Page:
From the real estate cheerleaders at the National Association of Realtors® (NAR) with their March 2011 release of sales data:
Existing-home sales, which are completed transactions that include single-family, townhomes, condominiums and co-ops, increased 3.7 percent to a seasonally adjusted annual rate of 5.10 million in March from an upwardly revised 4.92 million in February, but are 6.3 percent below the 5.44 million pace in March 2010. Sales were at elevated levels from March through June of 2010 in response to the home buyer tax credit.
Lawrence Yun, NAR chief economist, expects the improving sales pattern to continue. “Existing-home sales have risen in six of the past eight months, so we’re clearly on a recovery path,” he said. “With rising jobs and excellent affordability conditions, we project moderate improvements into 2012, but not every month will show a gain – primarily because some buyers are finding it too difficult to obtain a mortgage. For those fortunate enough to qualify for financing, monthly mortgage payments as a percent of income have been at record lows.”
No question the spring effect in real estate is underway. In the springtime, prices rise and sales volumes increase. The question remain, how are sales in comparison to the past. The NAR uses seasonal adjustment technology which would make the financial industry’s accounting standards seem conservative.
Econintersect evaluates using unadjusted data – and the method of comparison is to compare data year-over-year (YoY).
As evidenced from the above graph, sales are down YoY – although better than the sales levels in 2008 and 2009. It could be argued that the high sales level in 2010 was due to the first time homebuyer’s stimulus which expired in June 2010. Here the NAR argues:
“Although home sales are coming back without a federal stimulus, sales would be notably stronger if mortgage lending would return to the normal, safe standards that were in place a decade ago – before the loose lending practices that created the unprecedented boom and bust cycle,” Yun explained.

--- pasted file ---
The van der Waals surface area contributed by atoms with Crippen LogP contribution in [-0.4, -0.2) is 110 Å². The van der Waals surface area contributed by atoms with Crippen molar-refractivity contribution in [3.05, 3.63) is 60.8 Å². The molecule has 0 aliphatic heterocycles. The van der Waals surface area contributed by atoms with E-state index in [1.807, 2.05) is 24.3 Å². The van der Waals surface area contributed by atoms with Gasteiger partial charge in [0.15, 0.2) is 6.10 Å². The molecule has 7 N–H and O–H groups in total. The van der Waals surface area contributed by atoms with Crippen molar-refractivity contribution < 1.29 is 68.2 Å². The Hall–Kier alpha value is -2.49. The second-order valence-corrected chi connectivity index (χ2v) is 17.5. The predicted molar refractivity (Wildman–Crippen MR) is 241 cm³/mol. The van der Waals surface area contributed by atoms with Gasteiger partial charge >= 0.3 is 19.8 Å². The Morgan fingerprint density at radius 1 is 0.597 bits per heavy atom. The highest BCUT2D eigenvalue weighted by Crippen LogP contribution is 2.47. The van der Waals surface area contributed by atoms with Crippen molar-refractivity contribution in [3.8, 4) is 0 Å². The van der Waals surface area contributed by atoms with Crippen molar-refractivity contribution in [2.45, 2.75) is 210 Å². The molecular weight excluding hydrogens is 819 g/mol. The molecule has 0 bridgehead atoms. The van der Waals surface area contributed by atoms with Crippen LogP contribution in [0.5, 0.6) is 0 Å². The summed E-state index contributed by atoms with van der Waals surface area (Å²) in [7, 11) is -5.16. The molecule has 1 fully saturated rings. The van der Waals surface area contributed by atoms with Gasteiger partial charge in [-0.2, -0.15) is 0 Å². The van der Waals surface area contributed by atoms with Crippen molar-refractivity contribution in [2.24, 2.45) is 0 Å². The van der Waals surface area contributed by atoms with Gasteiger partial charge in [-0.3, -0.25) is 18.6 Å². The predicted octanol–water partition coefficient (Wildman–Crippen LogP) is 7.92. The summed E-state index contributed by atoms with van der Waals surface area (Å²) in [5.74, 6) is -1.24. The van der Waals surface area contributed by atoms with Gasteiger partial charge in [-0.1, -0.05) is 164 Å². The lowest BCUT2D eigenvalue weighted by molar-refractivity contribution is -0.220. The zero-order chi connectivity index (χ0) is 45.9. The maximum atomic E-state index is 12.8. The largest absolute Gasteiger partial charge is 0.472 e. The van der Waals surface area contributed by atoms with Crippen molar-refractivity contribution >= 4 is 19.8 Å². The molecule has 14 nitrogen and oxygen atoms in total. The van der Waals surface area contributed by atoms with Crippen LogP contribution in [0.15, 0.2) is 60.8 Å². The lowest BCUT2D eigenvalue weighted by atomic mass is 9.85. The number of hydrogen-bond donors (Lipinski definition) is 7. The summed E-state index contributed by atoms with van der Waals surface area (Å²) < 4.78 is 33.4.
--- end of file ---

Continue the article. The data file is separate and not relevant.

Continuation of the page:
“Given that FHA and VA government-backed loan programs turned a modest profit over to the U.S. Treasury last year, and have never required a taxpayer bailout, we believe low-downpayment loans should continue to be available for those consumers who have demonstrated financial responsibility and are willing to stay well within their budget. Raising the downpayment requirement would unnecessarily deny credit to many worthy middle-class families and veterans,” Yun said.
Hummm….. Interesting argument, but there is little evidence FHA or VA is out of the woods. The real danger to the mortgage market is the continuing decline of home values – this month, the NAR says:
The national median existing-home price3 for all housing types was $159,600 in March, down 5.9 percent from March 2010. Distressed homes – typically sold at discounts in the vicinity of 20 percent – accounted for a 40 percent market share in March, up from 39 percent in February and 35 percent in March 2010.
The NAR further described the makeup of the current market:
A parallel NAR practitioner survey2 shows first-time buyers purchased 33 percent of homes in March, compared with 34 percent of homes in February; they were 44 percent in March 2010.
All-cash sales were at a record market share of 35 percent in March, up from 33 percent in February; they were 27 percent in March 2010. Investors accounted for 22 percent of sales activity in March, up from 19 percent in February; they were 19 percent in March 2010. The balance of sales were to repeat buyers.
Here the NAR is honest – and did not hype that unadjusted home prices which rose from $202,300 to $207,000 – a normal spring price jump. This is a 3.5% YoY decline. Econintersect uses a 3 month rolling average of NAR data to make it comparable to other home price indexes.
According the NAR data, home prices are now in double-dipping being lower than any point since the housing crisis began. But that is not saying home prices are not rising (a normal spring time phenomenon). Altos Research does a good job on real time prices posted the following graphic:
Total housing inventory at the end of March rose 1.5 percent to 3.55 million existing homes available for sale, which represents an 8.4-month supply at the current sales pace, compared with a 8.5-month supply in February.
Econintersect would add that inventory is slightly down YoY – but as the sales volumes are also down YoY – the month supply is larger YoY.
Overall, there are NO trend lines indicating this housing crisis is coming to a close.
New Home Construction: Is the End of the Decline Near? by Steven Hansen
Economic Data Points to Growing Profitablity in Residential Builders by John Lounsbury and Steven Hansen
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CoreLogic: Home Prices Down 7 Straight Months by Steven Hansen
Looking Past the Case-Shiller: It’s all about Supply by Scott Sambucci
New Home Sales Continuing to Decline by Steven Hansen
The Great Debate©: Residential Construction is Dead – Or Is It? by William Wheaton and Gleb Nechayev
New Housing Permits Offer Strange Data by Steven Hansen
The Great Debate©: Will Housing be a Drag on the Economy in 2011? Part 1 by John Lounsbury
The Great Debate©: Will Housing be a Drag on the Economy in 2011? Part 2 by John Lounsbury